KFOR Officials reported
that the overall security situation in Kosovo has improved considerably over the last
weeks. Attacks on Serbs decreased for the first time last week, despite several incidents
of abductions and intimidation.
UNMIK and KFOR announced
the reopening of the first schools in Kosovo on 1 September.
The BTF Danube technical
assessment mission left FRY on 28 August. The biodiversity technical assessment mission
will leave for FRY on 7 September.
Mr. Agustin Diaz De
Mera, Chairman of the Committee on Migration, Refugees and Demography of the Council of
Europe's Parliamentary Assembly called on 31 August the Council of Europe's member states
to make a further effort, before winter comes, to increase their humanitarian and relief
measures for these people- in close co-operation with international and local humanitarian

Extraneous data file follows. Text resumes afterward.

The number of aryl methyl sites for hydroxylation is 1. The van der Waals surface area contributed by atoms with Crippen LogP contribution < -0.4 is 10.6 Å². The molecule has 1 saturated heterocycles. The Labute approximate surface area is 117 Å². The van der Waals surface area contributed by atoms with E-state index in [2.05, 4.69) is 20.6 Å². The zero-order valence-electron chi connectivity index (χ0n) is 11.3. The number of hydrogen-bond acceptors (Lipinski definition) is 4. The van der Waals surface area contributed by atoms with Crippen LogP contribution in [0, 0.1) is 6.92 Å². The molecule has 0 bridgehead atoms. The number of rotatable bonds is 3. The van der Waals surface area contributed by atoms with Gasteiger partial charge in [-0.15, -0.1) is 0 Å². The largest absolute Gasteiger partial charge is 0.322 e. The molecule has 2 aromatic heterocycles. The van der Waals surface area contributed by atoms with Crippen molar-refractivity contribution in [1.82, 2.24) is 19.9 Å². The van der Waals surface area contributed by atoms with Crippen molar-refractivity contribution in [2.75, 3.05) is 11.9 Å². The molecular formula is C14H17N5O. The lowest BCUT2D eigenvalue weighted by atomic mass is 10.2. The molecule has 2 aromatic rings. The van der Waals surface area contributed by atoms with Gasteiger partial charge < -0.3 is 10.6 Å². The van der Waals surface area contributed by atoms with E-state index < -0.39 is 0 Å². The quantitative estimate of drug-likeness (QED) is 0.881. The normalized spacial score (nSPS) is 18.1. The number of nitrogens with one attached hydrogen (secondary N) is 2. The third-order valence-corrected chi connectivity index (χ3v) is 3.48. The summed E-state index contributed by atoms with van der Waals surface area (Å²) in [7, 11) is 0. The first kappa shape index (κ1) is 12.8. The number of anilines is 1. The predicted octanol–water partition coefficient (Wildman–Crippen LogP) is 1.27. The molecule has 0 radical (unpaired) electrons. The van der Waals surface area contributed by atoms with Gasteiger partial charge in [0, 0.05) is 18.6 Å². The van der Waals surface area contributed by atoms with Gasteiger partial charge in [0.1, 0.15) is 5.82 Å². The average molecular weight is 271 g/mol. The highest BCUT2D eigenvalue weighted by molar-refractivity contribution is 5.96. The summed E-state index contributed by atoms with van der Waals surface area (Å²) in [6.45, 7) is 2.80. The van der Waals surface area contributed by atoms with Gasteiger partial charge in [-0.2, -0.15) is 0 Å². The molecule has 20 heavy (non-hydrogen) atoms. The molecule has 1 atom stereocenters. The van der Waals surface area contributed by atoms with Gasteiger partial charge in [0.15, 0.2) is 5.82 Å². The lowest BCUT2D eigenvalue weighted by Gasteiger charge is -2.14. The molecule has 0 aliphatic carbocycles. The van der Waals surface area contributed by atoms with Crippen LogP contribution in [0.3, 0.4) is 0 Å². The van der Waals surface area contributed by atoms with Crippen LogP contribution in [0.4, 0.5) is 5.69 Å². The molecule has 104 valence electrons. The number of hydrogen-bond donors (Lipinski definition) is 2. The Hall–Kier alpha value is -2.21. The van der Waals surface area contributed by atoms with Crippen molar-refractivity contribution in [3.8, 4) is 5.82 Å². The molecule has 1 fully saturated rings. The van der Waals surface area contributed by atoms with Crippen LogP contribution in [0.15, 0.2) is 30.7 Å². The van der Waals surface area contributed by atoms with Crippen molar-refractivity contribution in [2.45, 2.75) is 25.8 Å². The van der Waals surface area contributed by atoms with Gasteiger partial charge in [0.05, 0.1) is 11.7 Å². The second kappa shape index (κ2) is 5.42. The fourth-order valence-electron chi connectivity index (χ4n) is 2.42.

Nations-supervised Kosovo Transitional Council agreed to form a commission to assist
efforts at enhancing security throughout the territory on 1 September. The commission will
advise UNMIK and the international security force, KFOR, on how to resolve specific
security concerns and to help set priorities for UN international civilian police
Dr. Bernard Kouchner met
the new US ambassador to the United Nations, Richard Holbrooke, in Pristina, on 29 August.
The Security Council
condemned violence against ethnic minorities in Kosovo on 30 August and called on member
states to provide the UN mission in the province with the means to do its job.
Some 772'300 Kosovars
have returned to Kosovo since the peace agreement in June. Around 43'200 refugees and
displaced people remain in the region, including 7'700 in Montenegro, 6'500 in Albania,
10'190 in Bosnia-Herzegovina and 18'800 in FYROM. An estimated 200,000 Serb and Roma
people who fled their homes in Kosovo have arrived in the Federal Republic of Yugoslavia,
according to figures from the Yugoslav Red Cross and local municipal authorities,
including 173'000 in Serbia proper, 23'500 in Montenegro and 3'257 refugees from Croatia